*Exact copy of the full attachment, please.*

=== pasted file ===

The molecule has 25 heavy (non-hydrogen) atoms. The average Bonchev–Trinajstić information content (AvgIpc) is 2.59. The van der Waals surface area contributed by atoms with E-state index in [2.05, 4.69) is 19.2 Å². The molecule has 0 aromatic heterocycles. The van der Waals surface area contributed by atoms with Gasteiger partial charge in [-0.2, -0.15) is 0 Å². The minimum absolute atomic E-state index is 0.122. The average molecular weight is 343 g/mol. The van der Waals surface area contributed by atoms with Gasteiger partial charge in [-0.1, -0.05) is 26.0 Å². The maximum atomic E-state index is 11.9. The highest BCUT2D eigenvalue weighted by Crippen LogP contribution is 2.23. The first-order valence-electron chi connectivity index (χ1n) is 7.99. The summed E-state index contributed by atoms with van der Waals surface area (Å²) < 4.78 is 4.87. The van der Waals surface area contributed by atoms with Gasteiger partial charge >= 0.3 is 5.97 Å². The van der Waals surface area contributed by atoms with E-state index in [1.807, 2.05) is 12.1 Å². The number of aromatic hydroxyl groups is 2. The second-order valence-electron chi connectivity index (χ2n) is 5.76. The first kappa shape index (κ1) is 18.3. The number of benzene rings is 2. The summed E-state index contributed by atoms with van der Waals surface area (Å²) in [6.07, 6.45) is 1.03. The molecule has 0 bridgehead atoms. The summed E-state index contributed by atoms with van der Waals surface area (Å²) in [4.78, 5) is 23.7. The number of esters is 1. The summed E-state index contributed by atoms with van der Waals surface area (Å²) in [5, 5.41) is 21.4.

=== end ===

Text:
The molecule has 25 heavy (non-hydrogen) atoms. The average Bonchev–Trinajstić information content (AvgIpc) is 2.59. The van der Waals surface area contributed by atoms with E-state index in [2.05, 4.69) is 19.2 Å². The molecule has 0 aromatic heterocycles. The van der Waals surface area contributed by atoms with Gasteiger partial charge in [-0.2, -0.15) is 0 Å². The minimum absolute atomic E-state index is 0.122. The average molecular weight is 343 g/mol. The van der Waals surface area contributed by atoms with Gasteiger partial charge in [-0.1, -0.05) is 26.0 Å². The maximum atomic E-state index is 11.9. The highest BCUT2D eigenvalue weighted by Crippen LogP contribution is 2.23. The first-order valence-electron chi connectivity index (χ1n) is 7.99. The summed E-state index contributed by atoms with van der Waals surface area (Å²) < 4.78 is 4.87. The van der Waals surface area contributed by atoms with Gasteiger partial charge >= 0.3 is 5.97 Å². The van der Waals surface area contributed by atoms with E-state index in [1.807, 2.05) is 12.1 Å². The number of aromatic hydroxyl groups is 2. The second-order valence-electron chi connectivity index (χ2n) is 5.76. The first kappa shape index (κ1) is 18.3. The number of benzene rings is 2. The summed E-state index contributed by atoms with van der Waals surface area (Å²) in [6.07, 6.45) is 1.03. The molecule has 0 bridgehead atoms. The summed E-state index contributed by atoms with van der Waals surface area (Å²) in [4.78, 5) is 23.7. The number of esters is 1. The summed E-state index contributed by atoms with van der Waals surface area (Å²) in [5, 5.41) is 21.4.